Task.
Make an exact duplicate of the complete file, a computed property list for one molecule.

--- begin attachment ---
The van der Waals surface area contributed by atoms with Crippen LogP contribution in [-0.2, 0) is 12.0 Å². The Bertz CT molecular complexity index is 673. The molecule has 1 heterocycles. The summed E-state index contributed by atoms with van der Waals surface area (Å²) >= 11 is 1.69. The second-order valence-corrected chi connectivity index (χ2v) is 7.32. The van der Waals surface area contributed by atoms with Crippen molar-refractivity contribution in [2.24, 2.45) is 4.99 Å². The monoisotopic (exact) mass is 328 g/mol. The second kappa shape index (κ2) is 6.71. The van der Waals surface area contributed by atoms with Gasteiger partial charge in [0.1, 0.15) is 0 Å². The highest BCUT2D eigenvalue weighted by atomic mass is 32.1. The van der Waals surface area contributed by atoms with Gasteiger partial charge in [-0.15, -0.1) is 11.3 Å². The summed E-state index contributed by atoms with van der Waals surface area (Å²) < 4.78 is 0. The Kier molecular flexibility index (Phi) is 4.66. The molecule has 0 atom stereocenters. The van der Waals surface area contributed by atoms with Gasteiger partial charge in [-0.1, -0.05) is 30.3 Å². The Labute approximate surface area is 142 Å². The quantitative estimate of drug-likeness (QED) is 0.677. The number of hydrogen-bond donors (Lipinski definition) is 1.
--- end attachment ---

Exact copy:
The van der Waals surface area contributed by atoms with Crippen LogP contribution in [-0.2, 0) is 12.0 Å². The Bertz CT molecular complexity index is 673. The molecule has 1 heterocycles. The summed E-state index contributed by atoms with van der Waals surface area (Å²) >= 11 is 1.69. The second-order valence-corrected chi connectivity index (χ2v) is 7.32. The van der Waals surface area contributed by atoms with Crippen molar-refractivity contribution in [2.24, 2.45) is 4.99 Å². The monoisotopic (exact) mass is 328 g/mol. The second kappa shape index (κ2) is 6.71. The van der Waals surface area contributed by atoms with Gasteiger partial charge in [0.1, 0.15) is 0 Å². The highest BCUT2D eigenvalue weighted by atomic mass is 32.1. The van der Waals surface area contributed by atoms with Gasteiger partial charge in [-0.15, -0.1) is 11.3 Å². The summed E-state index contributed by atoms with van der Waals surface area (Å²) < 4.78 is 0. The Kier molecular flexibility index (Phi) is 4.66. The molecule has 0 atom stereocenters. The van der Waals surface area contributed by atoms with Gasteiger partial charge in [-0.1, -0.05) is 30.3 Å². The Labute approximate surface area is 142 Å². The quantitative estimate of drug-likeness (QED) is 0.677. The number of hydrogen-bond donors (Lipinski definition) is 1.